Again, there’s no question that what Bashert did was stupid and foolish – and she definitely owed the this community an apology. If enough residents were unhappy, there could/should have been a recall effort (followed by a democratic vote) to decide whether she should be removed from office.

    Instead – an angry mob, comprised of residents (and likely many non-residents) marched and demanded (threatened) her to resign. The result is a procedural and bureaucratic morass, the consequences of which will be much less (not more) direct participation in local democracy.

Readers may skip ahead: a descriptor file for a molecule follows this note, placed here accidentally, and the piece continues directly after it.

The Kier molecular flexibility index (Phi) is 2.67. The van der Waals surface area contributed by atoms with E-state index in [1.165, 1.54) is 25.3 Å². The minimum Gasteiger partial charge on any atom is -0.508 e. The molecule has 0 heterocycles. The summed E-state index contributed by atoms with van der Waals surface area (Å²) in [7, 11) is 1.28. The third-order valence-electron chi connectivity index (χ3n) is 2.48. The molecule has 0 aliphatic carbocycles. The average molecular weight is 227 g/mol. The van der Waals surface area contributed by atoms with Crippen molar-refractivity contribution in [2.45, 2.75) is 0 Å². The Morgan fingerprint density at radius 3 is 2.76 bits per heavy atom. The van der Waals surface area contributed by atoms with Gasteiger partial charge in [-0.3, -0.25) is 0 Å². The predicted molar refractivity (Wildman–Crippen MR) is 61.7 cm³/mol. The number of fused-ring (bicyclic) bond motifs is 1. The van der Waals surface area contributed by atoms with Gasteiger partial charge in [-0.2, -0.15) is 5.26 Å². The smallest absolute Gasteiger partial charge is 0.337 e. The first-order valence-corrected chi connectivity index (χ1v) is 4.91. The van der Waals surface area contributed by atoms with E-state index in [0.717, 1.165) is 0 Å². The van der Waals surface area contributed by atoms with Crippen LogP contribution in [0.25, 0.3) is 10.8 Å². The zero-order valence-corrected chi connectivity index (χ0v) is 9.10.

Five comments above in this thread, I said the following: ” … I think some of the tactics (and outcomes) we’ve been seeing lately are likely to have the opposite effect – sowing discord, and further dividing people who might otherwise be natural allies … something I think will ultimately prove to be counter-productive.”

    This is pretty much exactly what I was worried about, and what I predicted then.

    https://www.mlive.com/news/ann-arbor/2020/06/voters-wont-fill-remainder-of-former-ypsilanti-mayors-term-until-2022.html

  111. Demetrius
    Posted June 28, 2020 at 7:20 pm | Permalink

    Full disclosure: I supported and voted for Anne Brown in Ypsilanti’s last mayoral election.

    https://www.mlive.com/news/ann-arbor/2018/11/who_should_be_ypsilantis_next.html